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More on that particular game later on, but just to illustrate the point, here is Gifu’s record since their previous home win, a 2-1 win against Ehime FC on September 3rd, 2017:

  • Avispa Fukuoka – lost 1-2
  • Nagoya Grampus – lost 2-6
  • Tokushima Vortis – lost 0-2
  • Tokyo Verdy – lost 1-2
  • Shonan Bellmare – drew 1-1
  • Yokohama FC – lost 0-1
  • Tochigi SC – drew 1-1
  • Ventforet Kofu – lost 3-4
  • Tokushima Vortis – drew 0-0
  • Zweigen Kanazawa – lost 0-1

That rogues gallery of results is difficult to look at. True, there are lots of strong teams there, but to go ten games without a win at home is very trying for the supporters. Still, over the course of those games, the average attendance was 7,540 – a highly respectable number for a J2 side. But it was about time to reward the support with a win, and what better opponent to do so against than Matsumoto Yamaga.

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The reason(s)? Need you ask?

  1. It’s the closest we have to a true derby in this league (sorry Kanazawa)
  2. They had Ryo Nagai in their squad, someone who took great glee when he scored against Gifu for Nagoya last year (not to mention his hat-trick at Gifu the previous season)
  3. The kit debacle from last season (yes, it still pisses me off a bit…not much, but a bit)

 

So how did the win come about? Well, everyone played their part but it will be Kyogo Furuhashi who takes the plaudits, and deserved plaudits they are because I don’t think I’ve seen a better individual performance for Gifu for a long time…..maybe ever.

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It started in the third minute when he chased back a long ball bound for Yamaga full back Hayuma Tanaka. Kyogo won it initially, then lost it, and then fouled Tanaka. Not an ideal outcome, but that was to set the tone for Furuhashi’s evening. The work he did in defence was outstanding. constantly chasing back and doing the work of two players. In the second half, he prevented a clear goalscoring opportunity for Yamaga by sliding in to take the ball off a Yamaga forward (almost directing it into the path of Daizen Maeda in the process, but we’ll leave that aside…).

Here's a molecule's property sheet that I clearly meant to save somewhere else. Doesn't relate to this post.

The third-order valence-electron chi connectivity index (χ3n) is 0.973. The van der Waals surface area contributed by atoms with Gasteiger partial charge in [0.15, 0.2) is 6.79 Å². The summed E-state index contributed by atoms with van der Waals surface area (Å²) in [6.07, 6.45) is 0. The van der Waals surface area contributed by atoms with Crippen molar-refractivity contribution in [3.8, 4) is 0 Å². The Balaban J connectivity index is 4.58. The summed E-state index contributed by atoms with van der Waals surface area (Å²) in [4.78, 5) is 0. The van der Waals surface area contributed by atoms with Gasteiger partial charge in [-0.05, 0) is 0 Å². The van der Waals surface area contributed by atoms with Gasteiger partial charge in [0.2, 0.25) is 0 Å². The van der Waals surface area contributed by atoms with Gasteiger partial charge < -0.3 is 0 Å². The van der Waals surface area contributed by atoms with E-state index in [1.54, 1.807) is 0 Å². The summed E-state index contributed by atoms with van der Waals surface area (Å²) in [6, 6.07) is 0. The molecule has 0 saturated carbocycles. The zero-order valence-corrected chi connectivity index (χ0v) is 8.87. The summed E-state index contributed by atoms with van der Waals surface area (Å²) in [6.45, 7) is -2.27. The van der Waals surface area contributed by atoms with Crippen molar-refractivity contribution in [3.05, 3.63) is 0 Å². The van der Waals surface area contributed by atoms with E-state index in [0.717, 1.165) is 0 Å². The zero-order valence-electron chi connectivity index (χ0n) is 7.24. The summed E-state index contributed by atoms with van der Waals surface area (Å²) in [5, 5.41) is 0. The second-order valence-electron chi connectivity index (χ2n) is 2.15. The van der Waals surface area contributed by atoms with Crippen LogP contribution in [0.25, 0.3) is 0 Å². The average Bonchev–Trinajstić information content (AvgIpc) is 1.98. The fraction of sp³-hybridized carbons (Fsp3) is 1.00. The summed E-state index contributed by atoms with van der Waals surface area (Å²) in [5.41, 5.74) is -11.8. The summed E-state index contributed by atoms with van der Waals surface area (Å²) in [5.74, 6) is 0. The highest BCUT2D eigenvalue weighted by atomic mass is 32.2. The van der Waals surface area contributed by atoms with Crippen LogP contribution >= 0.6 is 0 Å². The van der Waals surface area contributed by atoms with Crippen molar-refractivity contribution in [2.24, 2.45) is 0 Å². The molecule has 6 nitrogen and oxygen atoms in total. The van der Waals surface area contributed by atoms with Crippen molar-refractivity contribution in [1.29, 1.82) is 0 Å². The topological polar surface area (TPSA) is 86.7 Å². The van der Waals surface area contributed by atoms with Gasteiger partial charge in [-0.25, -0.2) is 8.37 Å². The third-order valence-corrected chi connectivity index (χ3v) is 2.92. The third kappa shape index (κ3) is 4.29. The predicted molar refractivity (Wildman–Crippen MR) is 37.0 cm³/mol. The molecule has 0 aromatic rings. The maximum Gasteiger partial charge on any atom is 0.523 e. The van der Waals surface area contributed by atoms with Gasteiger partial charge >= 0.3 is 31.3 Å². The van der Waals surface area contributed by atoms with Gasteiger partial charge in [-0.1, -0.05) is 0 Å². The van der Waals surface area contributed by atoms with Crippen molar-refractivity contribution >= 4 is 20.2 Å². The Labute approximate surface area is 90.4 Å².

The dirty work of forward is rarely appreciated, but it didn’t get past a lot of people at the stadium. But what EVERYONE at the stadium will remember are the goal & the assist that Furuhashi provided. His goal came from yet more incessant pressing of Yamaga high up the pitch. Maybe it was because they were wearing white, but at times Matsumoto thought they could play it around at the back like Real Madrid. In the 66th minute, goalkeeper Tatsuya Morita rolled the ball out to Masaaki Iida, and while the Yamaga icon’s touch was a little heavy Furuhashi was on it in a flash, dispossessing him and coolly slotting past a visibly shaken Morita.

The noise that came from the stands when the ball nestled in the back of the net was something special, and sensing it, Furuhashi jumped over two lots of advertising hoardings behind the goal (he didn’t really have to as there are gaps to run/walk through, pro tip!) but the energy was palpable and and as he pumped his chest, supporters sensed this was Gifu’s night.

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Yamaga brought on Ryo Nagai & Hiroyuki Takasaki and started an aerial bombardment of Gifu’s penalty area, but time and again Daiki Tamori & Tadashi Takeda stood firm to repel the ball. It seems strange to go through a match review without praising Victor as the best keeper in the division (which he is) but he really didn’t have any super saves to make. He did everything he had to do excellently though, and fully deserved the clean sheet.

As the clocked ticked into the final minute of four minutes of additional time at the end of the game, Furuhashi collected the ball in the inside left channel and instead of heading for the corner to waste time, he arrowed towards the Yamaga goal giving the solitary defender Yuya Hashiuchi “the eye” before laying the ball on a plate to substitute Hiroaki Namba who delighted in planting the ball into the net with what was to be the final kick of the game. As Namba was celebrating at the corner flag, manager Takeshi Oki was celebrating with his coaching staff, and I swear that he had a smile on his usual stoic/unimpressed face. Victor ran all the way to the corner flag to celebrate with Namba and others just hugged each other in a show of what this win actually meant to the players. Stadium DJ Ryosuke Kuze went all South American with his “Gooooooaaaalll! Gol! Gol! Gol!” exclamation.

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Here’s what was said post-game:

  • Kyogo Furuhashi: “We hadn’t won for a long time at home, and that was something that we wanted to put right. We played really well as a team, from defence through to attack. The shape was good. Plenty of times this year the defence has played well and we attackers weren’t able to score. I felt pretty bad during/after those games and I’m happy that I could contribute tonight. This is for the supporters.”